Mucilin image

However, according to some, Mucilin, which is a silicon paste line dressing, can be used even when the line is wet. Just rub some into the applicator and pull the line through it.

Can I use alternative floatant/dressings such as Armor All?

I have a natural resistance to buying expensive specialist products in tiny bottles and wonder if there may be generic alternatives.  

Some fly fishers use alternative products, including Armor All and Rain-X, for dressing fly lines. However, there appears to be contention around the use of products designed for car plastics, etc. 

But here’s a testimonial that makes me think it’s worth a try. “That’s interesting…..a few of my mates and I have been treating our lines with Armorall for at least twenty years.”

Are there environmentally friendly line cleaners and floatants for fly lines?

I’m also looking for environmentally friendly alternatives to synthetic products, which are mostly silicone or petroleum-based.  There are natural alternatives, including tallow-based products, CDC preen oil from ducks, and emu oil.

Tallow- based products

Tallow is the rendered fat from animals such as goats, deer, cows.   When purified by rendering, it is an excellent natural preservative and protectant for your fly line. It’s can also be used on leather goods. 


The oil comes from the preen gland near the duck’s tail and is what stops their feathers from getting soaked.  (You are all familiar with watching water birds preen from the rear, up, where the glands are located.) And if you have used CDC feathers for your flies, then you will know that oily feel. 

Troutline Universal CDC Dressing can be used on PVC fly lines.  They advise:

  • clean the line with water and soap if you have time, then dry it for a few minutes.
  • after the line is cleaned, apply a small quantity and rub it gently to spread the grease as uniform as possible.
  • do not overload with grease.
  • you can fish the line right away.
  • if the line is old and the plastic coating is cracked, then apply the grease more often.

Emu Oil

Rendered from the Australian Emu, this is another alternative to tallow or CDC oil.

How should my fly line feel when it’s clean?

According to Brian Flechsig from Mad River Outfitters, a fly line should feel like BUTTER!  

Your line should speed through the rod guides providing you with a more accurate and streamlined cast, meaning your will catch more fish.

In this video, Brian Flechsig at Mad River Outfitters offers a detailed step-by-step guide on how to clean your fly line and why you should do so!

How to extend the life of my fly lines

Avoid these products to extend the life of your fly line. 

  • Sunscreen
  • Insect repellent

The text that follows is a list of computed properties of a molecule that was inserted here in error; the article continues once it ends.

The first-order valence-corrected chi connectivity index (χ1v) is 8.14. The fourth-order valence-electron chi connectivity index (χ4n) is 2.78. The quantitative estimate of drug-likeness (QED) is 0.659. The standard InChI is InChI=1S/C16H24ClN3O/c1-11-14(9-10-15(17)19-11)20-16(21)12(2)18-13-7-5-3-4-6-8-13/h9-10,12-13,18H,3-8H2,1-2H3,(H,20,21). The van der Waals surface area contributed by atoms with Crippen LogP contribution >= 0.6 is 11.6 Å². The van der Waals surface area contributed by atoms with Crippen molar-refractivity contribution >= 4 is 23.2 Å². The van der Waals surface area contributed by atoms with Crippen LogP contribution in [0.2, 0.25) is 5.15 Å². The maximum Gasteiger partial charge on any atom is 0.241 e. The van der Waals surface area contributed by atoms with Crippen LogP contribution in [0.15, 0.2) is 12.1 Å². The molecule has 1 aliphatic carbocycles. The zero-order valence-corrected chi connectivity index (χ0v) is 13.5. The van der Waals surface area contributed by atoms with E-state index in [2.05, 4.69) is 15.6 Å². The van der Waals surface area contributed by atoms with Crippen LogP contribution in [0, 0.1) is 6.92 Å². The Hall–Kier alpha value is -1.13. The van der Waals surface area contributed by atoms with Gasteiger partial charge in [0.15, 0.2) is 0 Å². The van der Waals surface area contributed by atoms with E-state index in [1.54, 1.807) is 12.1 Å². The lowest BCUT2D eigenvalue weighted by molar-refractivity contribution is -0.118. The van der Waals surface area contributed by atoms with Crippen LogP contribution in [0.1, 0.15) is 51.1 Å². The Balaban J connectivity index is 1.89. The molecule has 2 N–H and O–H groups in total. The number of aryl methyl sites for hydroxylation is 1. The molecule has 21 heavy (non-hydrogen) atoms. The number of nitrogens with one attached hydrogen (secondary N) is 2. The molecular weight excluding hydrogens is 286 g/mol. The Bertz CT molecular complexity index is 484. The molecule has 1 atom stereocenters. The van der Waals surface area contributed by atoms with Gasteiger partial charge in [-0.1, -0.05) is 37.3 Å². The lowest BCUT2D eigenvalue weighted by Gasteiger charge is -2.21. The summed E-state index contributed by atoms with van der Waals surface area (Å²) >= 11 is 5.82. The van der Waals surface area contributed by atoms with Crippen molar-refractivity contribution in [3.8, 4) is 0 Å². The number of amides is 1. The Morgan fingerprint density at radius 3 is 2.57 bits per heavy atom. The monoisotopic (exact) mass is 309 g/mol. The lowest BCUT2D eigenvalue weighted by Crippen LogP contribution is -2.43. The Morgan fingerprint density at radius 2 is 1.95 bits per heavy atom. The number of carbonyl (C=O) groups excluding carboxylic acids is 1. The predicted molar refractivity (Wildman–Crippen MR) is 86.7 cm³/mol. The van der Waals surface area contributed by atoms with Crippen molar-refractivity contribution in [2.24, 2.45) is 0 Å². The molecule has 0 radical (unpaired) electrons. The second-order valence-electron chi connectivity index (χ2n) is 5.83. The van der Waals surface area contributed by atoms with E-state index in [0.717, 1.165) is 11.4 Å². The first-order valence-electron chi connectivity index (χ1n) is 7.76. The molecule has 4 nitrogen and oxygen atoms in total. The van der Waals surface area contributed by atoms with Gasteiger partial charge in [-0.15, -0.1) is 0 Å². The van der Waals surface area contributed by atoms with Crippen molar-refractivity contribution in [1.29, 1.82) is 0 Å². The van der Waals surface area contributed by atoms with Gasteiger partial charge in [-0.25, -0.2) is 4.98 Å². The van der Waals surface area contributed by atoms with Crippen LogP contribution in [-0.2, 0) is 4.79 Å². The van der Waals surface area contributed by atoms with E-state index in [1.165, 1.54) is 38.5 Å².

• All products containing DEET and aerosols

These will reduce the life of a fly line made from PVC by making them crack and dry out prematurely.  

Heat will also accelerate the deplasticizing process so avoid leaving your fly lines on the dashboard of the truck of your car.  

Storing your fly lines and reels in neoprene or cloth bags will help keep them in good condition, extending their life.  

How often should my fly line be replaced?

It’s not about how often; it’s about the condition of the line. If the line has small cracks, or feels brittle, then it’s likely it needs replacing.  However, a thorough clean and redressing of the line may add another season of use before you need to replace it.  

Always try cleaning the line before deciding to fork out for a new one. Also stretch your fly line to straighten your line regularly as below.

Many fly fishers have bought expensive new lines when a simple clean would have saved them hundreds of dollars.

You’ll be surprised how well you can cast with a clean line.

How do you straighten fly lines?

If your line comes off your reel in a swirl of loops, then it’s time to stretch your line to get it straight again.  Removing the memory from your fly line will improve your casting as well as how the line lands on the water.  

There are two options for straightening your fly line. 

You can take the entire line off the reel, attach the end to a tree or post (or get a friend to hold it) and stretch the line between you. 

Or you can strip the line from the reel, grasping a length between your hands and repeatedly pulling each length taut.

Your line can also develop a twist, which can happen when putting a new line on a reel or after a great fight with a fish. 

In this case, strip all your line from the reel and allow to float downstream, or lay it out on the grass and gently bring it back onto the reel taking care to let it relax as you wind.